In 2008, a Volunteer Greeter Program was initiated, with more than two dozen LMPA members and friends manning the boat access to help educate boaters about invasive species and provide courtesy boat inspections to prevent new invasives such as Eurasian Water Milfoil from entering our Lake. The milfoil management efforts at Lake Morey are considered a model in Vermont and throughout the northeast.
Additionally, the Town of Fairlee hired a greeter to work at the boat launch on weekends to check boats as they enter and exit the water. Beginning with the 2016 season, the number of paid Greeters was increased, providing coverage at the busiest times and the need for the Volunteer Greeter Program was eliminated. Funding for the paid Greeters traditionally comes from the VT Agency of Natural Resources, a grant from The Lake Morey Foundation, and funding from the LMPA.
We appreciate this team approach, which substantially increases the number of hours that the boat launch is manned for boat inspections and boater education.
Aquatic invasive species – non-native species that cause ecological harm when introduced into bodies of water outside of their natural range – continue to be a great concern in Vermont, demanding our attention as well as our resources. Aquatic invasive species ( AIS ) are spread by overland transport of watercraft, trailers, fishing and recreational equipment. The most effective way to prevent spread is through education and equipment inspections to clean and remove potential invasive species “hitching a ride” on equipment. Preventing the spread of aquatic invasive species is far more effective and economically sensible than eradicating invasive species once they are established. Public Access Greeters educate lake visitors about invasive species, provide courtesy watercraft inspections and STOP introductions.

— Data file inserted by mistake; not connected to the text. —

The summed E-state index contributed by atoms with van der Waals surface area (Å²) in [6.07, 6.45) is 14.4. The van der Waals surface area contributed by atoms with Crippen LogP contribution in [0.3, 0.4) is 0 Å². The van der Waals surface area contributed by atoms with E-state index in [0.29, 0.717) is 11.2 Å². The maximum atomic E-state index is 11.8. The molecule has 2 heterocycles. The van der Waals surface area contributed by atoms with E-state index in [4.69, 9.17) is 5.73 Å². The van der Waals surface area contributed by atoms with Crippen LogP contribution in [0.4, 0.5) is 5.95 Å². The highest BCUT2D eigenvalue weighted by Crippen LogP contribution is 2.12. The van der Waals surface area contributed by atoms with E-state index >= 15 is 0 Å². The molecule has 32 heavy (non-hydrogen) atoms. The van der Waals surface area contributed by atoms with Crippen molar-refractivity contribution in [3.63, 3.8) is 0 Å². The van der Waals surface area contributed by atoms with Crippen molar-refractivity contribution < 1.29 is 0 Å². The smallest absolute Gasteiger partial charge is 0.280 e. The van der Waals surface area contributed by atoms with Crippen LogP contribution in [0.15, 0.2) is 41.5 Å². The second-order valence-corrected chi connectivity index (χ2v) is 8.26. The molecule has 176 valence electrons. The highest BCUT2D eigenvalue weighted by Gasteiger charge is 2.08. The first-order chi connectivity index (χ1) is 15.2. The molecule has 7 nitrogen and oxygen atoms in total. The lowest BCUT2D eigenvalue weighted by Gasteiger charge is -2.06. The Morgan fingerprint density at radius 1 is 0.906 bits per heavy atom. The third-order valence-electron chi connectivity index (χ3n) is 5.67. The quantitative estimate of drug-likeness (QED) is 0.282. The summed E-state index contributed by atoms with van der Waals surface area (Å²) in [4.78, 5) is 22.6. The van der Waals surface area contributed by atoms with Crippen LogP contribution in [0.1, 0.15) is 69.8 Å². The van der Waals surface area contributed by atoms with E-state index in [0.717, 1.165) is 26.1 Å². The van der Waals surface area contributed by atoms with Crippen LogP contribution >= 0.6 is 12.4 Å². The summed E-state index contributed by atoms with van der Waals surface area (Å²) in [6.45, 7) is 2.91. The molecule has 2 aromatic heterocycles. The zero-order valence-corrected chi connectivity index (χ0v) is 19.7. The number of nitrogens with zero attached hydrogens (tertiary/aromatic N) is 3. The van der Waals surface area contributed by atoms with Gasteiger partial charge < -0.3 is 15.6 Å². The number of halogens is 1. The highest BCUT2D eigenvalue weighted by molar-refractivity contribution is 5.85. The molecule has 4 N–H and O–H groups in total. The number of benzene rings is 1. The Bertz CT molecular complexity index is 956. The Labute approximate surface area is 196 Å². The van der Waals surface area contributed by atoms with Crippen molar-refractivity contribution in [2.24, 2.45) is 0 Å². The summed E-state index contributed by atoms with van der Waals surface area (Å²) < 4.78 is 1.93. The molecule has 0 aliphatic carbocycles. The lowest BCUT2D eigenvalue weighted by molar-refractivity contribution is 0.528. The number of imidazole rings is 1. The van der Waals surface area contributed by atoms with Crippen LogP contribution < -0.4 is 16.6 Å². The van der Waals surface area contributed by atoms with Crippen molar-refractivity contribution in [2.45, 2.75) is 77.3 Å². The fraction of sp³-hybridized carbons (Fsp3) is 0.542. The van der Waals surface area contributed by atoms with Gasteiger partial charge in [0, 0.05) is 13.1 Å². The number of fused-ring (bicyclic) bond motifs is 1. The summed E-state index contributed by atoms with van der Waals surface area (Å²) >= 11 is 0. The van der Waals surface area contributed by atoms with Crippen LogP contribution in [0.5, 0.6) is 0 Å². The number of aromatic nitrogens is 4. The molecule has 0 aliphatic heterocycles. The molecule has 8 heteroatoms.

To prevent the spread of aquatic invasive species by establishing a well trained network of public access greeters who:
- Educate recreational boaters about the harmful effects of invasive species and what they can do to prevent spreading them.
- Provide courtesy boat inspections to encourage boaters to “do the right thing” to stop the spread of AIS.
- Stop invasive species introductions
Boat Access Greeter Duties
- Approaching and interacting with boaters/others in a welcoming manner
- Inspecting watercraft
- Identifying and handling suspicious specimens
- Collecting and reporting data
- Distributing educational materials
- Work with and report to on a regular basis members of the Lake Morey Protective Association and state officials
Greeters are required to attend a *training workshop where they will learn:
- Aquatic invasive species biology, threats to Vermont, and the importance of spread prevention
- Aquatic invasive species identification and hands-on workshop
- Access area rules and regulations, baitfish regulations, and invasive species laws
- Tips on delivering invasive species messages and interacting with the public
* In the past, this training has been a 3-4 hr. workshop held in Berlin, VT.
¹Sections of job description taken from Vermont Watershed Public Access Greeter Training Manual